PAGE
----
Among the many reasons to support speaking out against sexual violence and gender oppression is one that isn’t talked about a lot directly.
In the years I’ve spent looking at mental trauma, one of the themes that repeats over and over again is that sexual trauma is regularly at the root of madness. People feel that they can’t safely disclose to anyone the violence that they have experienced and repress it, try to live with it, internalize it, blame themselves for it, and learn that it’s how the world is and it’s what they deserve, until that kind of internal toxicity becomes too much to bear.
It can express itself, among other things, as depression, schizophrenia, bipolarity, disassociation, and/or antisocial personality disorder, as the mind finds more and more complex ways to cope and find a solution to the problem.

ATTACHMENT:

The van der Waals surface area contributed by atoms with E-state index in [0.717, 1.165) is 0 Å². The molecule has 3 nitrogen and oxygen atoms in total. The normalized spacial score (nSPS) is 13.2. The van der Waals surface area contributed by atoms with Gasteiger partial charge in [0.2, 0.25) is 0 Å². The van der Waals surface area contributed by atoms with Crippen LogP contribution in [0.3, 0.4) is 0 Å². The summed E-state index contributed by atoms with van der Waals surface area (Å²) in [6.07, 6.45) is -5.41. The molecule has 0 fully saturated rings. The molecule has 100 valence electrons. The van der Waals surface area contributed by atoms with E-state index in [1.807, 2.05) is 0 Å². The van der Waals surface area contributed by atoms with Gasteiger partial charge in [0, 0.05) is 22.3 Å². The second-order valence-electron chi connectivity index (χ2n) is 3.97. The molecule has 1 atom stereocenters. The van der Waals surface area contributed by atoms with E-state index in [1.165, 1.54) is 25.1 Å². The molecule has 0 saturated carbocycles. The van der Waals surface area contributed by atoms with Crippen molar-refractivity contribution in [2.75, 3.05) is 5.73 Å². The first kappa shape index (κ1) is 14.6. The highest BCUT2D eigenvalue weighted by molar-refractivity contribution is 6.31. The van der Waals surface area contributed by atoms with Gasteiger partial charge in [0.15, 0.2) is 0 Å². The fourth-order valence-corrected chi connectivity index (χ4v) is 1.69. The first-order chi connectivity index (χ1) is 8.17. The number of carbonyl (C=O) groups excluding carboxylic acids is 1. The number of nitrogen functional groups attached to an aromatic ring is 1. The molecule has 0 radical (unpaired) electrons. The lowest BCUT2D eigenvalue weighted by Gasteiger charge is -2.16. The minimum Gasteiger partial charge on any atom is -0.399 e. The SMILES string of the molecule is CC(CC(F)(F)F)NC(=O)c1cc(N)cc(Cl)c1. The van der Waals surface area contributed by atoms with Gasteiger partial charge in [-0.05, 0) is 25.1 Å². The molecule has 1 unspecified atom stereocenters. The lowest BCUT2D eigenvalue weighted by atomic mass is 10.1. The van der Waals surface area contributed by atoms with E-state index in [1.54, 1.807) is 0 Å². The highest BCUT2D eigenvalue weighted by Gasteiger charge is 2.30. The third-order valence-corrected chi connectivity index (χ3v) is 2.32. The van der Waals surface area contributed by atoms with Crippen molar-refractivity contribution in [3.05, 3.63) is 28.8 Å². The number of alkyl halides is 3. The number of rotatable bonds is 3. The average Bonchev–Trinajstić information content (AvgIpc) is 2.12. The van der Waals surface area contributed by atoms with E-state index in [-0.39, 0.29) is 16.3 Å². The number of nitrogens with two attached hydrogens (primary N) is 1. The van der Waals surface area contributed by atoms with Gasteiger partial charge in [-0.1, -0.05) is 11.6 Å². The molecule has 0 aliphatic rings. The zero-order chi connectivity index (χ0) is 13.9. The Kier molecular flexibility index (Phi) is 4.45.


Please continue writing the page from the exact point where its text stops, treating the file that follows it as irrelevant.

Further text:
If and when someone in that situation seeks help, the mainstream mental health system is likely going to be yet another place where they are blamed, as the cause of mental illness is considered by psychiatry to come from a “brain chemical imbalance” that essentially blames the victim for their own deficiency rather than blame the violent catalyst, and that it is pharmacology rather than social values where a solution is to be found.
Creating safe spaces where victims of sexual violence feel safe and are able to speak out against it—so they don’t have to feel alone—is critical for many dimensions of wellness, and as importantly, the more vocal and mainstream the conversation becomes, the more likely that we might as a society be able to reduce the incidents of sexual violence that occur, and that we might be able to increase the amount of acts of sexual violence that are reported to the police (it is currently believed that 10 per cent or so are reported, but I suspect that it is much less than that).
Iain McCurdy (St. John’s)